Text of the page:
Pentlands: Turnhouse Hill, Carnethy Hill, Scald Law, East Kip, West Kip.

I had itchy feet and was looking forward to a day in the hills somewhere, however after a few 12 hour shifts I couldn’t find the will to drag myself off somewhere at dark o’clock in the morning. A lie in was in order, yet this would be my only chance to get away somewhere for at least a week. The Pentlands sprang immediately to mind, the new line linking Airdrie and Bathgate meant that Edinburgh was under an hour away. I had spent many days in the Castlelaw area with the Territorial Army, either on the shooting ranges or on exercises. Many times I had looked down towards Glencorse Reservoir, but I’d never had a chance to actually visit the area properly. I decided that as this was just on the outskirts of Edinburgh I could have my lie in and have a reasonable day out as well.

Next morning saw me head off at the horrendously late hour of 1030am! The 1047 express from Drumgelloch deposited me in Edinburgh for a connection to Slateford. At just after 1130 I was pedalling towards the outskirts of the city, and within 10 minutes I was off the bike and pushing it up Craiglockhart Avenue! I was laden with my gear for the day and sweating like mad, and the route, constantly uphill, with seldom a flat part to catch my breath, was hard going. Finally I crawled over the City Bypass and headed out of the city. Within a short while I was again climbing sharply on the A702. I had never paid too much attention to how much this road climbed before, I wish I had. As I puffed and panted I noticed numerous bus stops along the way, and made a mental note to use the bus next time. This was murder!

If the red flags are flying so are the rounds

Almost 90 minutes after leaving Slateford I had locked up the bike and was heading uphill towards Castlelaw Fort and the shooting range. As I arrived at the top of the hill I could see various notices about the range and immediately noticed the red flags flying, a sign that live firing was taking place today. Had I missed the flag the bam-bam-bam-bam-bam-bam of the 7.62mm General Purpose Machine Guns would have given the game away anyway.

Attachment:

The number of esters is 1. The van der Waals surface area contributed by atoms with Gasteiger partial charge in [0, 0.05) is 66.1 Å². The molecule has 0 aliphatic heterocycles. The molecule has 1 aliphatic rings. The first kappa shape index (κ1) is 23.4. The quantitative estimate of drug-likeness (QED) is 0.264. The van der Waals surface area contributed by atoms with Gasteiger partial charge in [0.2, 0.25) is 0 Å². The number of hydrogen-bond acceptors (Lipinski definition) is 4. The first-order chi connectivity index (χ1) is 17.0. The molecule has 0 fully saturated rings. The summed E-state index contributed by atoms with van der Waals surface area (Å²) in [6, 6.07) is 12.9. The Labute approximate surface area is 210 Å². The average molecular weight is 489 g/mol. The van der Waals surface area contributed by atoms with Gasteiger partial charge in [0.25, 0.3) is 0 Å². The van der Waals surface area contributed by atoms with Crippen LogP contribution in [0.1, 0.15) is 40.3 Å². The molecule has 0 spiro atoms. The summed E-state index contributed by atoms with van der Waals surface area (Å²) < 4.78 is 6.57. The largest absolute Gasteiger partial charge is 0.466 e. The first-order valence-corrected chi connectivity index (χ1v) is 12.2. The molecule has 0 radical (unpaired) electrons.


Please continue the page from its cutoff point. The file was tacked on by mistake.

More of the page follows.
The footpath is on the left.

There is a signposted path leading to the left of the army buildings, and I took this through the trees, around the back of the range control office, to the edge of a strip of trees. The path diverts here, with my route dropping steeply downhill.

Follow this route downhillRange Control

I was glad of my gaiters as this part was a right old muckhole. Within a few minutes I was on the road, turning left to the signposted junction at NT 229 631, where I took the path for Scald Law.

Across the bridge to start climbing Turnhouse Hill

It’s a well defined path, crossing a bridge and then climbing up towards a prominent copse of pine trees. There’s a battle site marked off to the left here. In 1666 an army of around 900 Covenanters was routed by over 2500 troops of the Scottish Royal Army at the battle of Rullion Green. Unfortunately I’ve no time to visit it today. Last light is at 4pm, and it’s almost 2pm. I took a break in the shelter near the trees as the wind was getting up, driving the rain in my face. Waterproof trousers on, and a quick lunch break, and it’s time to head upwards.

Castlelaw Hill from Turnhouse Hill

The path climbs steeply, but not for long, and soon I was on the ridge, leading to Turnhouse Hill. The skies weren’t the clearest so long range views are out of the question, but there are great view from here across to Castlelaw, down to Glencorse Reservoir, and across to Black Hill, where I had visited earlier in the year, and caught sight of the two hills I’m most looking forward to today, East and West Kip. Not the highest of hills by any means but from afar they are quite impressive little peaks. I can’t see them from here though, and I began to drop along the snaking ridge towards Carnethy Hill. Off to the north I can see the road along Loganlea Reservoir- my return route.

From Turnhouse Hill towards Carnethy Hill, Loganlea Reservoir on the right.

This ridge isn’t long, but the drops and ascents are steep, and you do work up a sweat, even in the high winds.

Carnethy Hill summit looking back towards Castlelaw.